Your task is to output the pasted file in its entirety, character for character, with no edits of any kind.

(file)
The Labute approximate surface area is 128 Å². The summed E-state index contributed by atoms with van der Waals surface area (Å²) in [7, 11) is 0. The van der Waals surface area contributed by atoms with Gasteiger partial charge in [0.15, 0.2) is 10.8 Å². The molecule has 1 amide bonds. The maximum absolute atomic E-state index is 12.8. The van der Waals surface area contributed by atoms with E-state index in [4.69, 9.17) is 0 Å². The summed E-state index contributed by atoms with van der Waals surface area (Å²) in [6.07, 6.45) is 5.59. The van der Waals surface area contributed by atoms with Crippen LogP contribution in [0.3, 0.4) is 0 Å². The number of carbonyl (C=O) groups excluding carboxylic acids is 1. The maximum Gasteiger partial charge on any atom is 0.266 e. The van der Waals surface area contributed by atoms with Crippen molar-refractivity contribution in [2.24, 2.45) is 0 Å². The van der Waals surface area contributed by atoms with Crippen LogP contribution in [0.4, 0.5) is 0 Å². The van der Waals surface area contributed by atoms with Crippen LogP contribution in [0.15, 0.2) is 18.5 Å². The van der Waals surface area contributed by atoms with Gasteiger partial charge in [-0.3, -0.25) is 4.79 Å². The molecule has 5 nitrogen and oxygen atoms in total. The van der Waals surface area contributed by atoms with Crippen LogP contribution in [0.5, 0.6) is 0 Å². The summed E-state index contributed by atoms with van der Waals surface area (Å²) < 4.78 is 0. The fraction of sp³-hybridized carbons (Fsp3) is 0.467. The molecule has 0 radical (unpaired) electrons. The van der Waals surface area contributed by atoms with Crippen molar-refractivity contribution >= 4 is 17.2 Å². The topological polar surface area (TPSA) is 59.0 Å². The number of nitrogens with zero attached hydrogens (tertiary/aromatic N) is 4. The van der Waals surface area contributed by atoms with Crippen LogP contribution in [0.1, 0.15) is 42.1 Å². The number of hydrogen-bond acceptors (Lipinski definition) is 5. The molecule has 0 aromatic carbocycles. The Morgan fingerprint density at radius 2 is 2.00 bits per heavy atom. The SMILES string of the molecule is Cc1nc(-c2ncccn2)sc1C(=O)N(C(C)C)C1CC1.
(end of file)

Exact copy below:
The Labute approximate surface area is 128 Å². The summed E-state index contributed by atoms with van der Waals surface area (Å²) in [7, 11) is 0. The van der Waals surface area contributed by atoms with Gasteiger partial charge in [0.15, 0.2) is 10.8 Å². The molecule has 1 amide bonds. The maximum absolute atomic E-state index is 12.8. The van der Waals surface area contributed by atoms with E-state index in [4.69, 9.17) is 0 Å². The summed E-state index contributed by atoms with van der Waals surface area (Å²) in [6.07, 6.45) is 5.59. The van der Waals surface area contributed by atoms with Crippen LogP contribution in [0.3, 0.4) is 0 Å². The number of carbonyl (C=O) groups excluding carboxylic acids is 1. The maximum Gasteiger partial charge on any atom is 0.266 e. The van der Waals surface area contributed by atoms with Crippen molar-refractivity contribution in [2.24, 2.45) is 0 Å². The van der Waals surface area contributed by atoms with Crippen LogP contribution in [0.4, 0.5) is 0 Å². The van der Waals surface area contributed by atoms with Crippen LogP contribution in [0.15, 0.2) is 18.5 Å². The van der Waals surface area contributed by atoms with Gasteiger partial charge in [-0.3, -0.25) is 4.79 Å². The molecule has 5 nitrogen and oxygen atoms in total. The van der Waals surface area contributed by atoms with Crippen LogP contribution in [0.5, 0.6) is 0 Å². The summed E-state index contributed by atoms with van der Waals surface area (Å²) < 4.78 is 0. The fraction of sp³-hybridized carbons (Fsp3) is 0.467. The molecule has 0 radical (unpaired) electrons. The van der Waals surface area contributed by atoms with Crippen molar-refractivity contribution >= 4 is 17.2 Å². The topological polar surface area (TPSA) is 59.0 Å². The number of nitrogens with zero attached hydrogens (tertiary/aromatic N) is 4. The van der Waals surface area contributed by atoms with Crippen LogP contribution in [0.1, 0.15) is 42.1 Å². The number of hydrogen-bond acceptors (Lipinski definition) is 5. The molecule has 0 aromatic carbocycles. The Morgan fingerprint density at radius 2 is 2.00 bits per heavy atom. The SMILES string of the molecule is Cc1nc(-c2ncccn2)sc1C(=O)N(C(C)C)C1CC1.